Recently we tried a criminal case where our client was facing significant jail time if…
Protecting Your Nursing License at a Revocation Hearing
When you are granted a license as a nurse, as in most cases, your license is a privilege and not a right. If you are involved in any misconduct, particularly misconduct that occurs while you are at work, you may be rest assured that the prosecuting attorney for the nursing board will bring charges against you once a complaint has been filed.
The License Revocation Hearing
The license revocation process is fairly informal. An affidavit will be sworn out in regards to the complaint and served upon you. You will then have a hearing in front of the nursing board, which consists of three people: one consumer, one doctor and one nurse, who are selected on a rotating basis.
During the hearing, you will have the opportunity to bring witnesses to testify on your behalf. You also have the right to have the board subpoena any documents you need to defend yourself. After reviewing the evidence, the board will render its decision. If the board decides that you are guilty of misconduct, they could suspend or revoke your license or issue your license with restrictions. You have the right to appeal the board’s decision, and that appeal will be forwarded to a second larger nursing board for a new hearing.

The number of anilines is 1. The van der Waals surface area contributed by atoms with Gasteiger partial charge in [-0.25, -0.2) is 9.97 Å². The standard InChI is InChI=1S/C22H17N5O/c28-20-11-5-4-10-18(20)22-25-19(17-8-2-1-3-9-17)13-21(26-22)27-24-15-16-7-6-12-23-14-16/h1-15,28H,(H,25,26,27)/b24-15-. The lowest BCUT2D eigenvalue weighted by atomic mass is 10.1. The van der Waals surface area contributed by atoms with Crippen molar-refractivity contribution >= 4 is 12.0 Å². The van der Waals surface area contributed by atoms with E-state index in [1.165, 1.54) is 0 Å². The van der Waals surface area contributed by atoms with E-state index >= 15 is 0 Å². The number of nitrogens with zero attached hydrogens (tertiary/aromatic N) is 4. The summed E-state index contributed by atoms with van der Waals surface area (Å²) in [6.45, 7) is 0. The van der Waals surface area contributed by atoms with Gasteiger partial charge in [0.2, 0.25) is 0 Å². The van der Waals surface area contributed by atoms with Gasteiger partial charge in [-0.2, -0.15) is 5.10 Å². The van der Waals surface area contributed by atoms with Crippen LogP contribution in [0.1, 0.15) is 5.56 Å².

Negotiating an Agreement
If you are guilty of the charge, it may be beneficial to have your license revocation attorney meet with the prosecuting attorney to work out some kind of agreement prior to the disciplinary hearing. You can also present to the board mitigating evidence – that is the reasons for your alleged misconduct and how you have tried to address the problem. Presenting mitigating evidence will allow the board to consider a lesser punishment than revocation. But remember, you should never plead guilty if you are innocent – and if you are not guilty, you should prepare yourself for a full hearing.
But whether you negotiate an agreement or have a hearing, you need to be represented by a trial attorney who has experience with evidentiary board hearings. Based on my experience defending clients against nursing license revocations, I would never as a practicing nurse go through the process without skilled representation. As I mentioned earlier, the license revocation process is informal — but it is a trial to see if you can keep your license, so you must have the best defense possible. You need to get fully prepared for the license revocation hearing in order to protect your license and your livelihood.